- 10) Not checking to make sure your clean side airbox drain tube and plug are present and accounted for; This tube often gets pulled off (some people shorten it to help with this) and if it does your engine will ingest non-filtered air which can dust out and destroy your engine. ….while you’re in the area, also check to make sure your header to mid pipe junction is tight otherwise you can melt your airbox causing much the same problem.

If you are wondering about 'which KLR to buy' you may find the following useful:

Here's some info on Gen1's.....basically all very similar up until 2008 with some notable changes on the '96 and up bikes compared to earlier ones. KLR650 FAQ

Short version is that the most desirable Gen1's are the '96 - 2007 bikes with colors being the only major difference. Colors are a bit nicer 2000 - 2007. 2007's got a revised shift lever. production shifted from Japan to Thailand in 2002 so there is some thought that the earlier Japanese bikes were put together a bit better (all parts came from Japan regardless) but I personally don't think it's a big concern. Pre-96 bikes can be upgraded with the balancer sprockets, thinner cylinder and the countershaft sprocket retention system being the main changes.

Basically, the Gen2 was modified to change the marketing focus towards "adventure riding" from "Dual Purpose".

Gen2 changes;
- better brakes
- better headlights
- more wind protection
- slightly larger forks
- increased wattage for aux. gear
- and a number of minor items like larger spokes, better chain adjusters, etc.

Early Gen2's unfortunately had a host of issues; bad rings, cylinder bores, deep hole issue, deteriorating rubber bits, wiring harness rub through. Mostly resolved by 2010.

- the weight also increased (17 - 24 lbs) and suspension travel decreased (from 9.1 front and rear to 7.9 front and 7.3 rear)

- in 2014.5 the suspension received a welcome increase in both spring rates and dampening....though it is still the 1980 tech budget stuff that Kawi used on these bikes since 1987.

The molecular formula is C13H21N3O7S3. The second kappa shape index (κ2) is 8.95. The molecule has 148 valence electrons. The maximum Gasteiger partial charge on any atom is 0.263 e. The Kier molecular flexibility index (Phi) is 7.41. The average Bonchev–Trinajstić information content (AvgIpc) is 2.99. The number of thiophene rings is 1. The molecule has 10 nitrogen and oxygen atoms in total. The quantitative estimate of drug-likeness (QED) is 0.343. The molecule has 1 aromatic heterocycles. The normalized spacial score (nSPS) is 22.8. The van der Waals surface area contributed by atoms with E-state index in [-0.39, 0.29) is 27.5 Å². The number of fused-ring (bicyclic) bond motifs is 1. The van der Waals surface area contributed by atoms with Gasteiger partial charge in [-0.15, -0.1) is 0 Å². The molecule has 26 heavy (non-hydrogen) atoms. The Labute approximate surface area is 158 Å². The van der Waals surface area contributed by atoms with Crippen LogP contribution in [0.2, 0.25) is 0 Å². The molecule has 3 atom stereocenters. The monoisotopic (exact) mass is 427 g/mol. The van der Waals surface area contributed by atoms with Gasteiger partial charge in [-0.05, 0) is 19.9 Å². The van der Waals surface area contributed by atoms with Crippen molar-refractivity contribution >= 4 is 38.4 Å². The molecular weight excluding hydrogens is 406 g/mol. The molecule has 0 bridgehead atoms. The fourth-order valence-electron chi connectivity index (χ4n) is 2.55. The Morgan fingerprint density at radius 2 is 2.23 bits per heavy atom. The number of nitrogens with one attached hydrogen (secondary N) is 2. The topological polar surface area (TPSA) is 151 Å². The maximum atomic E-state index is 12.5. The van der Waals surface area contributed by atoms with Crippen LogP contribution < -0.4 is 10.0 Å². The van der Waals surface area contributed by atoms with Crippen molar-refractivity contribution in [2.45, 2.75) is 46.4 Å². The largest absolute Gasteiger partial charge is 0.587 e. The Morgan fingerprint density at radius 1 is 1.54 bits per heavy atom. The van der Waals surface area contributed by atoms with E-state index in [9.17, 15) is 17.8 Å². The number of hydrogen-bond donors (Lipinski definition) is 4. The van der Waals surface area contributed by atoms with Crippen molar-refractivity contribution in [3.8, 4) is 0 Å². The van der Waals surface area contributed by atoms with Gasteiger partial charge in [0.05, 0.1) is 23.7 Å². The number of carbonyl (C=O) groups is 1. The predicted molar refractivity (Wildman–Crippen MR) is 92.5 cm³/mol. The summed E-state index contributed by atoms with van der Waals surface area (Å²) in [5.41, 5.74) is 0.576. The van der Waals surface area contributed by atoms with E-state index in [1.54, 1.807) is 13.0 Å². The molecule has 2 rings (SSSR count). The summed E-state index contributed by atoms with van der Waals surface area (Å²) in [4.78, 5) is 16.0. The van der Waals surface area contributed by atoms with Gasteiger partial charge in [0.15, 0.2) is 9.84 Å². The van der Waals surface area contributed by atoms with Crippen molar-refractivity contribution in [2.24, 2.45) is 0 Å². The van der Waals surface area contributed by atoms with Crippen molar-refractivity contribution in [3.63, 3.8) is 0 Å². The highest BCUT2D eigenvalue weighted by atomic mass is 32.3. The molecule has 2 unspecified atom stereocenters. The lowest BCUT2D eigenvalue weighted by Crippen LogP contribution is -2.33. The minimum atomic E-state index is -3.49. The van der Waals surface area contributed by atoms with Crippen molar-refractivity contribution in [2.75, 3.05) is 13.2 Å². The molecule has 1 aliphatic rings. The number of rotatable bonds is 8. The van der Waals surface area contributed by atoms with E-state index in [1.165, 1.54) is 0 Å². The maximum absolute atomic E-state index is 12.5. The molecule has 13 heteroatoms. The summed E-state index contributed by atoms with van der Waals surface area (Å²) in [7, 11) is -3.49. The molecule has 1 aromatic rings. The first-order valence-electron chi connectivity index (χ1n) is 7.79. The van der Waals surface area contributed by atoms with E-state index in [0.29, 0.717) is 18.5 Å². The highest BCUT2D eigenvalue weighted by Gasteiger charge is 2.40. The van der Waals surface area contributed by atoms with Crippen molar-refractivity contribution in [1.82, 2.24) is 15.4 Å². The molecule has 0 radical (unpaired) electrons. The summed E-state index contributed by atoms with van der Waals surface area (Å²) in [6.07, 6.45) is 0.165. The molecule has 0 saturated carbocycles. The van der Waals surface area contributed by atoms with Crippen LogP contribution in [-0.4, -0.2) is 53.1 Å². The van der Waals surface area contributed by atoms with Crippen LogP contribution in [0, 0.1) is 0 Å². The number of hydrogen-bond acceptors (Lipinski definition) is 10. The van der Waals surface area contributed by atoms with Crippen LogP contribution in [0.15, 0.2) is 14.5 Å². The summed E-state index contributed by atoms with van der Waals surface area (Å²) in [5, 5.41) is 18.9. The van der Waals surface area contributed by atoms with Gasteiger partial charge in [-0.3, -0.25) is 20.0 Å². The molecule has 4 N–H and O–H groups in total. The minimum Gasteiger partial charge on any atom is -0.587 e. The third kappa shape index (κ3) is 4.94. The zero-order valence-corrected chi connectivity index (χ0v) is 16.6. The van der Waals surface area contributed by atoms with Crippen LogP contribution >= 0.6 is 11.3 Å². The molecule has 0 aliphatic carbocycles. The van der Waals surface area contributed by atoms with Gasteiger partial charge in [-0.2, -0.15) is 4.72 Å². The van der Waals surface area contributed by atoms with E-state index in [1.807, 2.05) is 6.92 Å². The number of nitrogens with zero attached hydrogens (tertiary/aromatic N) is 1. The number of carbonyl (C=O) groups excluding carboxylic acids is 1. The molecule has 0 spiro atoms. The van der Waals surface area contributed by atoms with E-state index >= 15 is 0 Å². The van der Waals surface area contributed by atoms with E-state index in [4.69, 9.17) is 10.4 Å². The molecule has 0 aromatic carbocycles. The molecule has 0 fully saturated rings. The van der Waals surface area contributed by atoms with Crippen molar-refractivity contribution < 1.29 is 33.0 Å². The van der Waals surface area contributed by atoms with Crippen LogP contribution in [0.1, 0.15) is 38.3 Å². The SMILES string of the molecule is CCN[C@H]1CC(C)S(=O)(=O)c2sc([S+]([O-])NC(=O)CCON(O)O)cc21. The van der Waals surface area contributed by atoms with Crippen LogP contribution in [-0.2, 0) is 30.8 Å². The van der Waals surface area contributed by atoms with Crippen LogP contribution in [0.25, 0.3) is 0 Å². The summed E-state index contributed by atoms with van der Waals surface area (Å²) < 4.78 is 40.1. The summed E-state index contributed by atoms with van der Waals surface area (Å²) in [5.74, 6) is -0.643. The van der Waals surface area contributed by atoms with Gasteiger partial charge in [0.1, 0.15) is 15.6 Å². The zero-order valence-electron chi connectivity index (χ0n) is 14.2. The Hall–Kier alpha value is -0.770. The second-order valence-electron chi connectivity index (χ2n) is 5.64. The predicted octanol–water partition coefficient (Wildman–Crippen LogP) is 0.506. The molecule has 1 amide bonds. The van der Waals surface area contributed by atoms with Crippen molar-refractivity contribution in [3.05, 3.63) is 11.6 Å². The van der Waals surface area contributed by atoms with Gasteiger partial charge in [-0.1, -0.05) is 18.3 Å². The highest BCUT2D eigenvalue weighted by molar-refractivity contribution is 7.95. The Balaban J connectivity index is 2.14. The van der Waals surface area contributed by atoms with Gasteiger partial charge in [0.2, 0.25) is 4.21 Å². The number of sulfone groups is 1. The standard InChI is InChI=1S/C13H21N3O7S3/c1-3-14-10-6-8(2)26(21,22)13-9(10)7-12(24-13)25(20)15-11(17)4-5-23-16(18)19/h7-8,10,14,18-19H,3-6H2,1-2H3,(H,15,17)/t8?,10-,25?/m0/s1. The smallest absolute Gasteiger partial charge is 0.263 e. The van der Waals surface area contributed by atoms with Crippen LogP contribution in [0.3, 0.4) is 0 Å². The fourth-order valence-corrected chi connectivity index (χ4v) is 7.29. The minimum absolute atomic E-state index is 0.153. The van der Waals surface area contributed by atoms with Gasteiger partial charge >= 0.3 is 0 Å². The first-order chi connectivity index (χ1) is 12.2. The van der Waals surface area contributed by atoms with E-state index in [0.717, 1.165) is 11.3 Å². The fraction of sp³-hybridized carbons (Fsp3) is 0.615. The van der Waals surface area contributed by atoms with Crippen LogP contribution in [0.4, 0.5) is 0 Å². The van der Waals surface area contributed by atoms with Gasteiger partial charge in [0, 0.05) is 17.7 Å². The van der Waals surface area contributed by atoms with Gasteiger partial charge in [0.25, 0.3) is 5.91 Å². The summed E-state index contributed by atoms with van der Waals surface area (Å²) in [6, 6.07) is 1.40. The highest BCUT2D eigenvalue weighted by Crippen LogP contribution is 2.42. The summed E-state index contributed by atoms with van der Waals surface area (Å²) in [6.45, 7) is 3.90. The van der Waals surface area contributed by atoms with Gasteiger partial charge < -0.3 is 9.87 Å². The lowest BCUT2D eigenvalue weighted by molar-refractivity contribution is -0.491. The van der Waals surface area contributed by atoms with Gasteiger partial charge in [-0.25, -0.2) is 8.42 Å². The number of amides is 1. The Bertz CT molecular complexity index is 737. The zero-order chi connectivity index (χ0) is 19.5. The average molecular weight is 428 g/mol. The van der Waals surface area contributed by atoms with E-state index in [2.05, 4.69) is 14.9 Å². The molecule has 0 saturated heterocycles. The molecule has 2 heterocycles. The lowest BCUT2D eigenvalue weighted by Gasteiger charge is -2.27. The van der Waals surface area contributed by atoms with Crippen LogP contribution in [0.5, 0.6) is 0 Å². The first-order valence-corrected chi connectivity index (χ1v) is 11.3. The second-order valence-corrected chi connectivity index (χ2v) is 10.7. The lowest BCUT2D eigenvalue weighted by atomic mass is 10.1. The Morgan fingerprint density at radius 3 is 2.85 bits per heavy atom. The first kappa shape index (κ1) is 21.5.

Other than the suspension stiffness upgrade, it's basically been BNG's for the past 5 years thought there's been a clutch change (possibly not for the better) and they've changed the forged alum brake lever to a stamped steel one along the way.....cheaper I guess.

With regards to Gen2's; again some early issues as mentioned in the previous posts. 2008's were the worst offenders with 2009's following close behind......starting to get better in mid 2010. If you buy an early Gen2 I'd budget for an Eaglemike 685 kit.....should run you about $500 - $600 if you do the work yourself and around $1,000 - 1,200 if you have a shop do it. 2014.5+ bikes have a welcome increase in spring and dampening rates though if you don't mind used, a Cogent suspension upgrade is head and shoulders better than the "updated" Gen2 stock stuff and should be around $800.00 - $1,000.00.

Best? well that depends..... best stock KLR? I'd give the nod to the 2014.5+ bike. Basically if your use is pavement biased and/or you intend to keep the mods to a minimum then the Gen2 will appeal to you. ....If you ride more offroad and plan on changes, then the Gen1 starts to look better for the longer travel suspension, lighter weight, more robust bodywork and the ability to run with a completely dead battery.
 

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Discussion Starter #2
....I posted this on one of the KLR facebook pages and thought it might be useful to have it here too. I didn't want a comprehensive "FAQ" or list of mods/farkles but just a list of things that get new owners into trouble......I compiled it after responding to threads/posts many, many times with the same issues. Let me know if this is useful or not as well as any other feedback.

Cheers,
Dave
 

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Spot on, Dave!

I would add:

8) Not checking fasteners for proper torque at least at every oil change. Especially foot pegs and sub-frame bolts. The fasteners that Kawasaki put in place are adequate, but once torque falls below spec vibration can loosen the fastener. A loose fastener will quickly fail if it is under load.


BTW, the 33 foot-lb torque value for the foot peg bolts in the first Gen 2 manual is one of Mother Kawi's boo-boos and, as Paul pointed out, will strip the bolts right quick.

Tom
 
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Discussion Starter #4